Union for A Popular Movement

From dKosopedia

Jump to: navigation, search

French Major Right-wing Party founded in 2002 as a merger of the three main right-wing parties of the time, to support Chirac's presidential bid.

As the 2002 presidential election was looming with a reelection bid by Chirac, major right-wing figures - inspired by Chirac himself - decided to use the momentum to merge the three main parties of the right (RPR - gaullist ; UDF - centrist ; DL - freemarket oriented party) in one big one. The official reason was to put a brake on the unending feuding between parties that have been in power on and off together for thirty years. The non-official one was to build a party that would constitute a base of power for Chirac and his friends. A small part of the UDF under Bayrou refused to join the party but by the end of April 2002 most right-wing figures had rallied under the UMP banner.

Officially created on the 23rd of April (two days after the first round of the presidential election that saw the surprise elimination of the Socialist leader Lionel Jospin and a future run-off between Chirac and the extreme right leader Jean-Marie Le Pen), it bore the name Union pour la Majorite Presidentielle (Union for a Presidential Majority). By the time the first congress convened in November, they changed the name to Union for a Popular Movement (while keeping the acronym) if only because the name didnt make much sense anymore now that Chirac had been reelected.

The first leader of the party was Alain Juppe, former Prime Minister, then mayor of Bordeaux and Chiracs "favorite son". But after he was found guilty in the trial of one of the murky election finances issues that have been pursuing Chirac and his former aides as mayor of Paris, he resigned. Nicolas Sarkozy, France's extremly popular interior minister, was elected president of the party, in spite of his very tense relationship with Chirac, whom he openly campaigns to succeed.

The UMP is a mishmash of the very diverse currents of France's right.

  • A Gaullist current that emphasizes a strong role for the State in the economy and a bunch of very traditional views on French society such as absolute equalitarianism (refusal to acknowledge minorities as such in public policy) and social conservatism.
  • A centrist current that emphasizes strongly its attachement to te he EU and its Christian roots.
  • A libertarian current deadbent on free-market policies and a shrinkage of the French State, but more open when it comes to social issues such as gay marriage and minority rights.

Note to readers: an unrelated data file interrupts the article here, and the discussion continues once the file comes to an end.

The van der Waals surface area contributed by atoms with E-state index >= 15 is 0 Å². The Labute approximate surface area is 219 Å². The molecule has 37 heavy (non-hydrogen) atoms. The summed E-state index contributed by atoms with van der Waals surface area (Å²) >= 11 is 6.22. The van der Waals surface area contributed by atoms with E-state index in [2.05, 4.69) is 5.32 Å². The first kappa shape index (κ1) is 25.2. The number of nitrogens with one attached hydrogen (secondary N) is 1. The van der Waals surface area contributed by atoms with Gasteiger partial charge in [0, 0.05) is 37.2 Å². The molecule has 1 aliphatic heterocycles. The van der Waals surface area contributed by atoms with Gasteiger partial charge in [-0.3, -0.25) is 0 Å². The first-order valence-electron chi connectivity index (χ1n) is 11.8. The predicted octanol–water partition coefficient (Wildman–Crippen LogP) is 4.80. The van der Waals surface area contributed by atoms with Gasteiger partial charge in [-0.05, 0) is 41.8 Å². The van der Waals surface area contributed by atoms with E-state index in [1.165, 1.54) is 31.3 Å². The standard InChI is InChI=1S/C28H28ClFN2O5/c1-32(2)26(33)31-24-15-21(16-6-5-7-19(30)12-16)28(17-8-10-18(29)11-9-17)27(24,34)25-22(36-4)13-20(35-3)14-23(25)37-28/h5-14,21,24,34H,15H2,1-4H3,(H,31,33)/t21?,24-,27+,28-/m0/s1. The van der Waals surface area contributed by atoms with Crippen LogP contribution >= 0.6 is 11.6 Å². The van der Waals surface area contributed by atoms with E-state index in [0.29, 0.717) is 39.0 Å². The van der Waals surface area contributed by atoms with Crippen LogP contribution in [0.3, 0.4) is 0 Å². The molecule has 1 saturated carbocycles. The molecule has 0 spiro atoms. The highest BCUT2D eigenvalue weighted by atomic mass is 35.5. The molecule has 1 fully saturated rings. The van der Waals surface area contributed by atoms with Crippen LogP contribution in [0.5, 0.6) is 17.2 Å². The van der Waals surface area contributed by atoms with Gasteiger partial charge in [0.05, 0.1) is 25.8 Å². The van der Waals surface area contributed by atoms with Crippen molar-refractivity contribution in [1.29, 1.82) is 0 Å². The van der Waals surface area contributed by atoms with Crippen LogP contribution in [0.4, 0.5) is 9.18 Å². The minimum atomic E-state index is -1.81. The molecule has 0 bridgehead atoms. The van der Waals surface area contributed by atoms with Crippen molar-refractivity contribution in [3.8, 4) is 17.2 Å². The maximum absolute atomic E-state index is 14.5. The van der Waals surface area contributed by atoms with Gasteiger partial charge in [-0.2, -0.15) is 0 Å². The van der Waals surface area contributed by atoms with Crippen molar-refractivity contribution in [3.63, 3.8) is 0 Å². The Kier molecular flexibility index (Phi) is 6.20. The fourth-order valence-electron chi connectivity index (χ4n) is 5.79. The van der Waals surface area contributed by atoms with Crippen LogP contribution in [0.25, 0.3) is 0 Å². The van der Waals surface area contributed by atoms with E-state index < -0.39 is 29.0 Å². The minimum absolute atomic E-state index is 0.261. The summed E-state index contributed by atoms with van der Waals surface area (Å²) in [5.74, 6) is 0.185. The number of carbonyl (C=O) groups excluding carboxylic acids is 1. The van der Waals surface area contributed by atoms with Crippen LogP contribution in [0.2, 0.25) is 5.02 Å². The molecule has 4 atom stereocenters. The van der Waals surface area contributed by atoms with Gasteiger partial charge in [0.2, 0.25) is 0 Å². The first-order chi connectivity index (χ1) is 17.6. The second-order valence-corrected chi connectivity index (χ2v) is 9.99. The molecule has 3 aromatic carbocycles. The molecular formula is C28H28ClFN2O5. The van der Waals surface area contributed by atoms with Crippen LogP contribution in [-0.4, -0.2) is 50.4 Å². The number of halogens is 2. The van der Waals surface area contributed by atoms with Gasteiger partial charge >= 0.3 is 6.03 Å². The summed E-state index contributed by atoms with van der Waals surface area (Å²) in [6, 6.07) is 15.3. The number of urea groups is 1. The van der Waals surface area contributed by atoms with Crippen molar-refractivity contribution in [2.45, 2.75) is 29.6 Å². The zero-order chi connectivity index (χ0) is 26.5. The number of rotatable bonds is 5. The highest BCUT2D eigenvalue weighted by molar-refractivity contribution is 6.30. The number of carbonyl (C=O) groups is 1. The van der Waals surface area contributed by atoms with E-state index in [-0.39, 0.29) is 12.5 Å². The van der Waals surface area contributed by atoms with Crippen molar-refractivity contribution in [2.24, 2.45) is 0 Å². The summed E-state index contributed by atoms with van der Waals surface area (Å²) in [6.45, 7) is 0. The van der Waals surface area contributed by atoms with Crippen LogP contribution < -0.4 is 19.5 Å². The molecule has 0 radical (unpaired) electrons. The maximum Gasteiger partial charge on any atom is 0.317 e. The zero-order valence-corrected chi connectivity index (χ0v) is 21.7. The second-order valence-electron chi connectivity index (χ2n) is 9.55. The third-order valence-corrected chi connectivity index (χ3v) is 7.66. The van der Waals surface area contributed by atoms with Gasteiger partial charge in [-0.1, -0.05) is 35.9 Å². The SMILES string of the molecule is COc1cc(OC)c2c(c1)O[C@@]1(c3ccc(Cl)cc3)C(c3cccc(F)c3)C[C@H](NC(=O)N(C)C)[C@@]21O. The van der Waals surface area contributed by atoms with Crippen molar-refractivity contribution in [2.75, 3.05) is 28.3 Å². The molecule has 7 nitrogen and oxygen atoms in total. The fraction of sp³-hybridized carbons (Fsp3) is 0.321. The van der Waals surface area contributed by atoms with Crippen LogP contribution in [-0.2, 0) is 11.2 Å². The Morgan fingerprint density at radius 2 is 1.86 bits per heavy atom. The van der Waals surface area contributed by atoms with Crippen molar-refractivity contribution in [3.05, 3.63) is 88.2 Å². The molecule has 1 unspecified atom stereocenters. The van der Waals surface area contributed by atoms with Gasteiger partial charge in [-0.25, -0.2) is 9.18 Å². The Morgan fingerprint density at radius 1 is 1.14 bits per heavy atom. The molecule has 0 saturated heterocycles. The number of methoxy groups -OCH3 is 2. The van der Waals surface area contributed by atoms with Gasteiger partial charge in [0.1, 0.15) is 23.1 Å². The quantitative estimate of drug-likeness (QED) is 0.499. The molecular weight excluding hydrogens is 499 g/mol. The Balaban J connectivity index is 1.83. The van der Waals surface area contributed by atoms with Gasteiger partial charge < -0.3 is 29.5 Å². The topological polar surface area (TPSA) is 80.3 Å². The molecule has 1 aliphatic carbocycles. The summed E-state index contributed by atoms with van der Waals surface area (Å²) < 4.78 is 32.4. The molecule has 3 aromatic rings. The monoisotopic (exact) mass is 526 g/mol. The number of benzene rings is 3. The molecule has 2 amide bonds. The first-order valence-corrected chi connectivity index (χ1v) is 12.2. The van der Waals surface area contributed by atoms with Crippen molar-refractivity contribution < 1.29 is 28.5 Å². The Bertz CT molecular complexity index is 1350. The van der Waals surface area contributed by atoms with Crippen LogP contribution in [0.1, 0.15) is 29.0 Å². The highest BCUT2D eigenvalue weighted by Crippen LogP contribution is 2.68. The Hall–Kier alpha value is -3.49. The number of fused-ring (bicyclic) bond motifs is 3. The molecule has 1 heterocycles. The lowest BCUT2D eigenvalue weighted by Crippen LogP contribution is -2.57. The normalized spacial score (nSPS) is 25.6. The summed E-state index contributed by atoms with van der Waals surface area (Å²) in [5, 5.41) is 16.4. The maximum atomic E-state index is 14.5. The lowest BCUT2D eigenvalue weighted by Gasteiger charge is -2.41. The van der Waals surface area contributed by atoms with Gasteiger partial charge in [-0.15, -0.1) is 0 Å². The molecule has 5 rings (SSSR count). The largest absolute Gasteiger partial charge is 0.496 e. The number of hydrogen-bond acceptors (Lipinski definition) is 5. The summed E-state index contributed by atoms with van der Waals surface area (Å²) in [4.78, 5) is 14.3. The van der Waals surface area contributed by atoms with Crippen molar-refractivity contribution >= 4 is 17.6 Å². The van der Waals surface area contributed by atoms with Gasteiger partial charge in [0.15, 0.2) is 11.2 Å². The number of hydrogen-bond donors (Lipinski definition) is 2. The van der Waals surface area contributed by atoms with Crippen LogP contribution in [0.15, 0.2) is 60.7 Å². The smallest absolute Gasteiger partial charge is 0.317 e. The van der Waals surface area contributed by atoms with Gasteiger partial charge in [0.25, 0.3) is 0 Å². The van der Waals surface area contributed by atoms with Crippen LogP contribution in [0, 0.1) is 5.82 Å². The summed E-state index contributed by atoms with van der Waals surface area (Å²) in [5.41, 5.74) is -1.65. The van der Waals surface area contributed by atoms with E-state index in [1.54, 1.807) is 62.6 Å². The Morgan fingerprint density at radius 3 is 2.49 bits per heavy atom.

Because part of the centrists stayed on their own under Francois Bayrou's direction in their own party, the fights within the party are embodied by its two main figures (now that Alain Juppe is out of the scene because of his conviction) :

  • Sarkozy, a very strong advocate for law and order policies and free-market reforms but open to social changes such as affirmative action (anathema to a large part of the French politicians and their traditional political philosophy)
  • Dominique De Villepin, chosen as Prime Minister in May after the firing of the transparent Jean-Pierre Raffarin (a former centrist chosen as a token to Chirac's allies to assuage their fears Chirac's friend were taking over the right after the party was founded), of very strong Gaullist bent (as shown in the UN two years ago)that follows a more traditional path policy-wise.

The irony is that Sarkozy, while defending options that are against what most Frenchpeople stand for, is the most popular rightist politican in France because of his energetic persona. De Villepin, cold and never elected to any office before he was chosen as Prime Minister, is not as popular but he is Chirac's new "favorite son" on whom he counts to carry his legacy and his policy choices may appeal more to Frenchpeople. Mainly though, the tension between the two wings of the party are personal, as Chirac's friends hate Sarkozy for his inclination to continuously humiliate Chirac by reminding people of his age and his failures and also what was considered his betrayal of Chirac when he supported Chirac's right-wing rival Balladur during the 1995 presidential election. His overwhelming election as president of the party tend to indicate though he will be the UMP's presidential candidate in 2007, unless Chirac runs again, which seems unlikely after the NO to the European Constitution that largely discredited him.

Personal tools